OANDA’s Hodge also states that the EUR/USD is by far the most traded currency pair by German traders. However, he suggests that the second most traded currency pair is EUR/GBP.
Brokers Feel the Pain of ESMA’s Measures
As Finance Magnates has reported extensively, since the regulations were implemented in August of 2018, many brokers have suffered. This includes lower profits due to increased regulation costs, lower market volatility and a drop in retail traders.
At the moment, these measures are only “temporary” as the regulator has not yet made the restrictions permanent. However, it is widely expected that the watchdog will continue to renew the measures indefinitely until it eventually makes the laws permanent.
For German brokers and traders alike, any hopes of the restrictions being lifted have all but been destroyed. As Finance Magnates reported last year, Germany’s Federal Financial Supervisory Authority (BaFin) announced that it plans to make ESMA’s product intervention measures permanent in 2019.
CMC Markets Believes There are Still Opportunities Despite ESMA
CMC Markets is one of the largest brokers in Germany. Although the broker was not willing to comment specifically on how ESMA’s measures have impacted its business in Germany in terms of the number of customers, it did refer to its trading update published through the London Stock Exchange (LSE) at the beginning of April.
“Overall performance in FY 2019 has been impacted by reduced client trading activity following the implementation of the ESMA intervention measures on 1 August 2018, compounded by challenging market conditions during much of Q4,” the statement reads.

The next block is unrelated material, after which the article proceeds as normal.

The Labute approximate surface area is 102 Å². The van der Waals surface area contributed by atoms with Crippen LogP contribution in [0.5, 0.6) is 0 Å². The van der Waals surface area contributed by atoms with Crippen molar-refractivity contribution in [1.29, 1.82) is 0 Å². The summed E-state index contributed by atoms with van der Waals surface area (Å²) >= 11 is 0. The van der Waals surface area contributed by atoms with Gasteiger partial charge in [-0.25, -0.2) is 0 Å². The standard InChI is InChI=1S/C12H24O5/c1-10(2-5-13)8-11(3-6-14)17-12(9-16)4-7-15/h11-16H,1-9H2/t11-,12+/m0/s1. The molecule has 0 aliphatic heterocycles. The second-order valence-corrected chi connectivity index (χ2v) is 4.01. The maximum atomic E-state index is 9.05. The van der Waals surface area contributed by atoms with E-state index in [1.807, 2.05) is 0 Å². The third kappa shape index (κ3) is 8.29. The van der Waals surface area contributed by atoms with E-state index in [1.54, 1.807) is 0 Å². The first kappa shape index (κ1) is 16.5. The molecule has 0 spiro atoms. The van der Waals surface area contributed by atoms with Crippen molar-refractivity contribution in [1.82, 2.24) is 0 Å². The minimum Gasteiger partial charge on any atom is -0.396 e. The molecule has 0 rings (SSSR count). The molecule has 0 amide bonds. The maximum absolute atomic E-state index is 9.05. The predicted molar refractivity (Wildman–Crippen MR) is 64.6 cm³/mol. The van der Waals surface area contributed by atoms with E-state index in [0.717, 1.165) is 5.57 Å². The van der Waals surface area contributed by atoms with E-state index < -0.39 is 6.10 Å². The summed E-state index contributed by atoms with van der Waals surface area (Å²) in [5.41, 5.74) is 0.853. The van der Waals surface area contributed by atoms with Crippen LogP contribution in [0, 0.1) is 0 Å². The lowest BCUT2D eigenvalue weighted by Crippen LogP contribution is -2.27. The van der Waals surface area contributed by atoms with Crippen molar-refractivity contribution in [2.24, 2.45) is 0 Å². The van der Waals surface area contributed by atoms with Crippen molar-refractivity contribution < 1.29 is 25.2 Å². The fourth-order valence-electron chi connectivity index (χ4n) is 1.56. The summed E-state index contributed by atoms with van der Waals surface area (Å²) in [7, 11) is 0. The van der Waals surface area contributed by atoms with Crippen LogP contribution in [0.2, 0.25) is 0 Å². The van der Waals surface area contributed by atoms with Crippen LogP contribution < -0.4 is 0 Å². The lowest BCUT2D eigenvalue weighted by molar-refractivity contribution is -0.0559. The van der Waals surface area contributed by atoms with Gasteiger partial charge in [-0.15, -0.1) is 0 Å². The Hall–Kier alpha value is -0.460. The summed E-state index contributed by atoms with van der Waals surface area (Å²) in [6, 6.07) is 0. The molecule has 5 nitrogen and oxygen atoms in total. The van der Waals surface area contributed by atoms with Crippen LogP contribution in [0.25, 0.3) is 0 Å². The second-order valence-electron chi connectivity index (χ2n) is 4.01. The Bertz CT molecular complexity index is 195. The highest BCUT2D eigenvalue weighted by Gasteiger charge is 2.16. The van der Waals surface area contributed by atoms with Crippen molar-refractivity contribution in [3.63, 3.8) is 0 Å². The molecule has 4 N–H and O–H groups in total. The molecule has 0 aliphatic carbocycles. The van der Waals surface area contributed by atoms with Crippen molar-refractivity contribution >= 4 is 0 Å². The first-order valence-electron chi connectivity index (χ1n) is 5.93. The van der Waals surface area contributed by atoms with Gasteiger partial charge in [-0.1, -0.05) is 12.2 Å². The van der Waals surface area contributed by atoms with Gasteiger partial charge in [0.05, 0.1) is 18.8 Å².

“As a result, CMC expects to report CFD and spread-bet revenue of c. £110 million for FY 2019, 37% lower than the prior year, and net operating income of c. £131 million.”
However, although client trading has dropped as a result of the measures, active client and new client numbers have remained stable for the broker. Because of this, the Group believes it will meet the consensus FY 2020 outlook.
As mentioned above, CMC Markets is just one out of many brokers who have faced difficulties regarding ESMA’s product intervention measures. Nonetheless, the firm does believe there are still opportunities to be had.
Speaking to Finance Magnates, Craig Inglis, Head of Germany & Austria CMC Markets said: “The recent regulations in CFD trading have limited the risk of loss. This makes the product interesting for those investors who have so far shied away from the incalculable losses. In addition, the often lack of discipline in trading has now been prescribed by law as a result of the reduction in leverage.”
Setting Up a Brokerage in Germany is Now Harder Than Ever
With tightening regulation in the EU, setting up a brokerage is now harder than ever. This is because the process is now more expensive and more confining than it was previously, and firms now need to be aware of a wider set of rules to comply with.
Inglis confirms this by saying that setting up a broker in German has become harder, but that it’s more specifically to do with regulation that is affecting all of the EU and nothing specifically to do with Germany itself.